College students struggle during online fall term, many landing on probation


Eric Henry

A student walks along the Quad, located in Lincoln Park.

Alik Schier has trouble viewing his college classes as what they are: school.

 “I know I’ve got to do class, but it’s like — camera off, mic off, taking notes and then ‘bye!’” the DePaul freshman said, slamming an imaginary laptop.

 Schier is just one of 19.6 million American college students who plunged into online schooling last spring when the Covid-19 pandemic began infecting millions, decimating normal everyday life. A year later, the effects that those changes have had on students are becoming apparent.

 “Online school is one of the most challenging experiences, especially when starting a completely new format of schooling in general,” said Austin Glass, a freshman at the University of Illinois Urbana-Champaign. “I don’t know the expectations other than just get work done, and it’s honestly stressful when that becomes my entire identity at the school. I feel like success has been reduced completely to turning in assignments and attending class, and I can’t even say if I’m really learning anything or just doing assignments.”

 A study published in the Journal of Medical Internet Research found that 71 percent of college students reported increased stress and anxiety due to the pandemic, 89 percent indicated difficulty concentrating and 82 percent indicated concern over their academic performance.

 These and other circumstances have led some to perform poorly in their classes.

 According to an internal email sent to DePaul faculty in January by interim Provost Salma Ghanem, there were 750 undergraduate students placed on probation after fall quarter 2020 — an increase of roughly a third compared to previous years’ data. 

Of first-year students alone, 339 students were placed on academic probation after their first quarter at DePaul this fall — an increase of nearly 50 percent from previous years’ data. In 2019, 179 first-year students were placed on probation after fall quarter, and the year prior, 153 students were placed on probation at that time.

 “Data from fall quarter supports anecdotal reports of classes in which many students actively engaged and thrived, but more than the usual number of students ‘disappeared’ at some point in the quarter — whether they stopped showing up to class, stopped participating in assignments, didn’t turn in assignments, or any combination thereof,” Ghanem said in the email.


The data is particularly concerning given its broader implications for the students on probation.

 “Students who go on probation are less likely to graduate at all,” Ghanem wrote in the email, a claim backed up by studies. “So this is a moment when, like St. Vincent, we ask, ‘what is to be done?’’’

 While DePaul students are not unique in their academic struggles, more of them have been placed on academic probation than at other Illinois universities.

 A public records request revealed that 4.7 percent of undergraduate students at the University of Illinois Urbana-Champaign and 1.5 percent of students at University of Illinois Chicago were on academic probation in fall 2020. About 5.3 percent of DePaul’s 14,145 undergraduate students were placed on academic probation fall quarter.

A number of first-year students on probation — 128 fewer at UIUC and 445 fewer at UIC — while DePaul saw an increase of 160 first-year students placed on probation.

 Caryn Chaden, DePaul’s associate provost for student success and accreditation, said the university takes the issue seriously.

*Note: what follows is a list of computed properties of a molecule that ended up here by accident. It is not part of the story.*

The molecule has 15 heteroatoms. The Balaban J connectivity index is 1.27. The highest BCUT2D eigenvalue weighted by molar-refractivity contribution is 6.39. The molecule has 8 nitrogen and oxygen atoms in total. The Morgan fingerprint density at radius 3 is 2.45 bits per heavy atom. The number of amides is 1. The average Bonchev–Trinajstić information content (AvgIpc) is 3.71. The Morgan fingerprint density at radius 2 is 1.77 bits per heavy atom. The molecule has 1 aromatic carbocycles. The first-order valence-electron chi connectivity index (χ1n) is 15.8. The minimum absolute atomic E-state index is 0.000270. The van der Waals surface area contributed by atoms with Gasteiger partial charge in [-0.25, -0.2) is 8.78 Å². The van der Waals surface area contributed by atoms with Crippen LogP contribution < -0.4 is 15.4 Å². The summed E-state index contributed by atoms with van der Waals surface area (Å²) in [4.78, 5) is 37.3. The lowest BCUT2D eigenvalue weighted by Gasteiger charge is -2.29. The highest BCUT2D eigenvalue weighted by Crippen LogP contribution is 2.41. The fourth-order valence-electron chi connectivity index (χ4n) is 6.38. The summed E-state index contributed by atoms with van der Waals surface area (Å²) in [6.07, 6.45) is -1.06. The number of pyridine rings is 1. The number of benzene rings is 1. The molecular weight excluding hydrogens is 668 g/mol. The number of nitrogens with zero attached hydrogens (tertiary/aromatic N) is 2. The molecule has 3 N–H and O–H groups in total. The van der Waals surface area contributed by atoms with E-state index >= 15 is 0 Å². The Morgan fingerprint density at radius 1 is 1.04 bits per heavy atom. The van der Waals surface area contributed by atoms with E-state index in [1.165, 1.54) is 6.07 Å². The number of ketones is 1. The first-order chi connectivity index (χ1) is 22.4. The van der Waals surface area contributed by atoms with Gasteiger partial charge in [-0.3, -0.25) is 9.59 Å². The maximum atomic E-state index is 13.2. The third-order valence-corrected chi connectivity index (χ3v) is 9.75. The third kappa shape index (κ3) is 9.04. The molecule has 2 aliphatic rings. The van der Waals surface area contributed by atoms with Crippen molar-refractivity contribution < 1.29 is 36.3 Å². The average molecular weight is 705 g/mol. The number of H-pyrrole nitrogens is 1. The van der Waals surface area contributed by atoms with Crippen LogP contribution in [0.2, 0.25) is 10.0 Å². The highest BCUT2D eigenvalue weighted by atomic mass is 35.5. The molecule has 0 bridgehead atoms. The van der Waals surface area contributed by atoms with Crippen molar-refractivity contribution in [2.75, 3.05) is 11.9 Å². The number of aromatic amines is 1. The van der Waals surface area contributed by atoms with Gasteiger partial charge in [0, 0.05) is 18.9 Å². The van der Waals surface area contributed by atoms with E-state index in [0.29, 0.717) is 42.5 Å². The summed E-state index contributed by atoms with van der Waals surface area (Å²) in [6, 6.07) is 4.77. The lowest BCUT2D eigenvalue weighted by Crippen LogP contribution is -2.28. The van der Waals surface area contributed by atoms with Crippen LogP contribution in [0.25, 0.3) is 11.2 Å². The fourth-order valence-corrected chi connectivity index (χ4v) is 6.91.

“For students on probation, the colleges have an extensive process for working with students directly to help them improve their subsequent grades and raise their cumulative GPAs above the 2.0 cut-off for probation,” Chaden said in an email.

 “In addition, the university did a great deal of work to try to ensure that fewer students go on probation after winter quarter,” she added, referring to Ghanem’s email detailed above which also encouraged professors to flag students who might be struggling more than others early on.

 Chaden said those measures have been a success, as more faculty raised flags or referred students to the writing center and library earlier in the quarter than in previous terms. 

 But not all students are struggling in strictly academic ways.

 “I don’t think that many schools really have taken in account the mental toll this takes on students,” Glass said.

 Fatima Zaidi, a DePaul senior, knows this firsthand.

 At the beginning of the year, several of Zaidi’s family members died from terminal illnesses and her father was diagnosed with Covid-19. As an only child, she’s been the only immediate support system for her parents as their family has grappled with these losses, leaving her little time for schoolwork.

 “I am a growing, young adult who has such a heavy weight on my shoulders right now that I’m not even sure where to begin to help myself mentally,” Zaidi said. “I have considered dropping out of school; I look at successful people and think ‘will I even achieve that?’ At times, I have even had insidious thoughts that maybe, removing myself from this world will be the easier option that no one seems to understand.”

“I’ve lost confidence within myself as a student,” she continued. “I’ve lost confidence and that drive I had for my passions. I, as a person, have plummeted trying to be in good academic standing at this institution during the past year.”

 Still, the switch to online schooling wasn’t detrimental to all.

 In fact, a number of students performed better in the fall quarter of 2020 than in previous fall quarters. The message from Ghanem indicated that while the quarter brought an increase in F, FX and IN grades, there was also an increase in grades A and A- compared to past fall quarters.

 “I don’t feel like I’m struggling,” Schier said. “But I don’t feel like I’m being lifted up, either. I’m kind of just there.”